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ITZHAK

ITZHAK REVIEWED

“Itzhak” is a rather fast-paced documentary about legendary violinist Itzhak Perlman. Director Alison Chernick follows Itzhak over a few months, as she tries to get a sense of a master nearing the end of his life. From being discovered by Ed Sullivan after arriving from Israel, Itzhak has had a crazy life. The guy works with Billy Joel, Steven Spielberg and even lands a Kennedy Center Honor. There’s the life-long legacy of classical music genius, but I feel that’s missing the obvious highlight.

That highlight being his dinner hang-out with Alan Alda. Just kidding. It’s Perlman’s quiet rage at the indignities still remaining in his life. The guy is world famous, meets Presidents and has hung with the greatest in pop culture. But, he has to wait for the NYPD to clear a homeless addict out of the ground floor handicapped bathroom, so that he can urinate. No matter what happens for Perlman in this documentary, his entire life keeps getting hung up on small moments.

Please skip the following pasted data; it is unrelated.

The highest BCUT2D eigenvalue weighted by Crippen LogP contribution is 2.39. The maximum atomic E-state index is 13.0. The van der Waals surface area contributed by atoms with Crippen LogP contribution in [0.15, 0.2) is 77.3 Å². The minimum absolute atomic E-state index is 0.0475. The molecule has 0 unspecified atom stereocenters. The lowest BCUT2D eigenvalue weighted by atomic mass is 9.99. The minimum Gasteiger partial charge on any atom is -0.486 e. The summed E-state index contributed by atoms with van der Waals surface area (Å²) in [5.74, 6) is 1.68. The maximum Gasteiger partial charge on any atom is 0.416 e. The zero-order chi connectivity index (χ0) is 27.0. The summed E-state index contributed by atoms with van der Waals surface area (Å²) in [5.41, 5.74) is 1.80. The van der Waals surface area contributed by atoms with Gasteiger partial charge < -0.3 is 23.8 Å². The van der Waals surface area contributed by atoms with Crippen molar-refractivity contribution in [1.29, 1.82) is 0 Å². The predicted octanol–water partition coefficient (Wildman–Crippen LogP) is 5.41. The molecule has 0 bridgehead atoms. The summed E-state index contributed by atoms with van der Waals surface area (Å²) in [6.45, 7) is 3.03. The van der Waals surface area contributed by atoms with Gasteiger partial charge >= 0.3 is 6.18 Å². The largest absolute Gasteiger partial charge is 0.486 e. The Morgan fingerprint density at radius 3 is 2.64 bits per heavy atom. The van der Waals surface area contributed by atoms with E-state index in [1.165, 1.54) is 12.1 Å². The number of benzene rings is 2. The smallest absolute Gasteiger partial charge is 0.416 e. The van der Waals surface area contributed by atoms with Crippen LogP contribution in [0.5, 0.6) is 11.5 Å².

Yet, the violin virtuoso moves past these moments with dignity. Whether he’s arguing with TSA, waiting on homeless to quit sleeping in his bathroom or just trying to make kids care about classical music…Perlman takes that fight head on. The guy is an inspiration. Check out the documentary.

FILM STATS

  • Not Rated
  • 1 hr and 23 minutes
  • Greenwich Entertainment

RELEASE DATE: 4/20/18 (opens in Louisville exclusively at Village 8)

  • 93%
    Film Score - 93%
93%

The Plot Thus Far

From Schubert to Strauss, Bach to Brahms, Mozart to…Billy Joel, Itzhak Perlman’s violin playing transcends mere performance to evoke the celebrations and struggles of real life; “praying with the violin,” says renowned Tel Aviv violinmaker Amnon Weinstein. Alison Chernick’s enchanting documentary looks beyond the sublime musician to see the polio survivor whose parents emigrated from Poland to Israel, and the young man who struggled to be taken seriously as a music student when schools saw only his disability. Itzhak himself is funny, irreverent and self-deprecating, and here his life story unspools in conversations with masterful musicians, family and friends, and most endearingly his devoted wife of 50 years, Toby. Itzhak and Toby’s lives are dedicated to their large, loving, Jewish family in NYC and their continual support of young musicians.

As charming and entrancing as the famous violinist himself, ITZHAK is a portrait of musical virtuosity seamlessly enclosed in warmth, humor, and above all, love.

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